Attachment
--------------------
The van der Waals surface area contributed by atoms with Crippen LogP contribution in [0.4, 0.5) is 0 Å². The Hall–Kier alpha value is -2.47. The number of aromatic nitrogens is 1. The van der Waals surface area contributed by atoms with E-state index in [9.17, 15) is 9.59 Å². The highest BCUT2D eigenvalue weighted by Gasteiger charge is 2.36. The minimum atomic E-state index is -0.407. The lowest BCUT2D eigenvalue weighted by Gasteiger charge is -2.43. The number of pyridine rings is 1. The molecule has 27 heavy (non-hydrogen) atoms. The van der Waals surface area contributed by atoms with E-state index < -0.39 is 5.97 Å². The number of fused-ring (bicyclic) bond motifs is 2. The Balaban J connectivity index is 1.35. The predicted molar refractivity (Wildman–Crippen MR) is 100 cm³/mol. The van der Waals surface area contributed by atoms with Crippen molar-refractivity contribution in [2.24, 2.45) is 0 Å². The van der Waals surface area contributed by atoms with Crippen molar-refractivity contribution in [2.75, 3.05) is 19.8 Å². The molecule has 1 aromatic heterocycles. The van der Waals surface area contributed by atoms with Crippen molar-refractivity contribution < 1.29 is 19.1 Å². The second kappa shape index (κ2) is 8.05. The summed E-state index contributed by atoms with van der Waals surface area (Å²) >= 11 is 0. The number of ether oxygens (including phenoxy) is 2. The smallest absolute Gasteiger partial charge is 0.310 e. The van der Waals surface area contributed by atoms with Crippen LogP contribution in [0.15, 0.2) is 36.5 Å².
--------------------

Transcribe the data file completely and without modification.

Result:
The van der Waals surface area contributed by atoms with Crippen LogP contribution in [0.4, 0.5) is 0 Å². The Hall–Kier alpha value is -2.47. The number of aromatic nitrogens is 1. The van der Waals surface area contributed by atoms with E-state index in [9.17, 15) is 9.59 Å². The highest BCUT2D eigenvalue weighted by Gasteiger charge is 2.36. The minimum atomic E-state index is -0.407. The lowest BCUT2D eigenvalue weighted by Gasteiger charge is -2.43. The number of pyridine rings is 1. The molecule has 27 heavy (non-hydrogen) atoms. The van der Waals surface area contributed by atoms with E-state index < -0.39 is 5.97 Å². The number of fused-ring (bicyclic) bond motifs is 2. The Balaban J connectivity index is 1.35. The predicted molar refractivity (Wildman–Crippen MR) is 100 cm³/mol. The van der Waals surface area contributed by atoms with Crippen molar-refractivity contribution in [2.24, 2.45) is 0 Å². The van der Waals surface area contributed by atoms with Crippen molar-refractivity contribution in [2.75, 3.05) is 19.8 Å². The molecule has 1 aromatic heterocycles. The van der Waals surface area contributed by atoms with Crippen molar-refractivity contribution < 1.29 is 19.1 Å². The second kappa shape index (κ2) is 8.05. The summed E-state index contributed by atoms with van der Waals surface area (Å²) >= 11 is 0. The number of ether oxygens (including phenoxy) is 2. The smallest absolute Gasteiger partial charge is 0.310 e. The van der Waals surface area contributed by atoms with Crippen LogP contribution in [0.15, 0.2) is 36.5 Å².